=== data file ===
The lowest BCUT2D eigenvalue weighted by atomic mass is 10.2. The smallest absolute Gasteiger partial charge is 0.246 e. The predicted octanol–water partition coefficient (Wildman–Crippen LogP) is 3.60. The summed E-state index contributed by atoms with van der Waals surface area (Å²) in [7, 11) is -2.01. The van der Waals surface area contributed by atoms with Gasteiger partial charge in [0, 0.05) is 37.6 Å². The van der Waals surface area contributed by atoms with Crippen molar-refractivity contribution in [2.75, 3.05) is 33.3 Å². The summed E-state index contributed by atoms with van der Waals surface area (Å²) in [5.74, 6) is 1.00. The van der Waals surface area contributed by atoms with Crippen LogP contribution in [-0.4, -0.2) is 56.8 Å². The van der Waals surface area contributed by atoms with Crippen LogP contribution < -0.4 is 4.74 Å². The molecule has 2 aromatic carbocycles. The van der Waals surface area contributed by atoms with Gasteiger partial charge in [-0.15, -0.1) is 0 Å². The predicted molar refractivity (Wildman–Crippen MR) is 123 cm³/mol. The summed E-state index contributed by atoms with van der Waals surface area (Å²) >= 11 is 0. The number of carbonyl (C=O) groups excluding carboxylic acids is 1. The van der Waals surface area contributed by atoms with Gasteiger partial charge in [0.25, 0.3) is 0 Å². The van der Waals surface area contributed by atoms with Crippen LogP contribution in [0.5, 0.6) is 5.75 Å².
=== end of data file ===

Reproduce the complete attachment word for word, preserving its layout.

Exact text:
The lowest BCUT2D eigenvalue weighted by atomic mass is 10.2. The smallest absolute Gasteiger partial charge is 0.246 e. The predicted octanol–water partition coefficient (Wildman–Crippen LogP) is 3.60. The summed E-state index contributed by atoms with van der Waals surface area (Å²) in [7, 11) is -2.01. The van der Waals surface area contributed by atoms with Gasteiger partial charge in [0, 0.05) is 37.6 Å². The van der Waals surface area contributed by atoms with Crippen molar-refractivity contribution in [2.75, 3.05) is 33.3 Å². The summed E-state index contributed by atoms with van der Waals surface area (Å²) in [5.74, 6) is 1.00. The van der Waals surface area contributed by atoms with Crippen LogP contribution in [-0.4, -0.2) is 56.8 Å². The van der Waals surface area contributed by atoms with Crippen LogP contribution < -0.4 is 4.74 Å². The molecule has 2 aromatic carbocycles. The van der Waals surface area contributed by atoms with Gasteiger partial charge in [-0.15, -0.1) is 0 Å². The predicted molar refractivity (Wildman–Crippen MR) is 123 cm³/mol. The summed E-state index contributed by atoms with van der Waals surface area (Å²) >= 11 is 0. The number of carbonyl (C=O) groups excluding carboxylic acids is 1. The van der Waals surface area contributed by atoms with Gasteiger partial charge in [0.25, 0.3) is 0 Å². The van der Waals surface area contributed by atoms with Crippen LogP contribution in [0.5, 0.6) is 5.75 Å².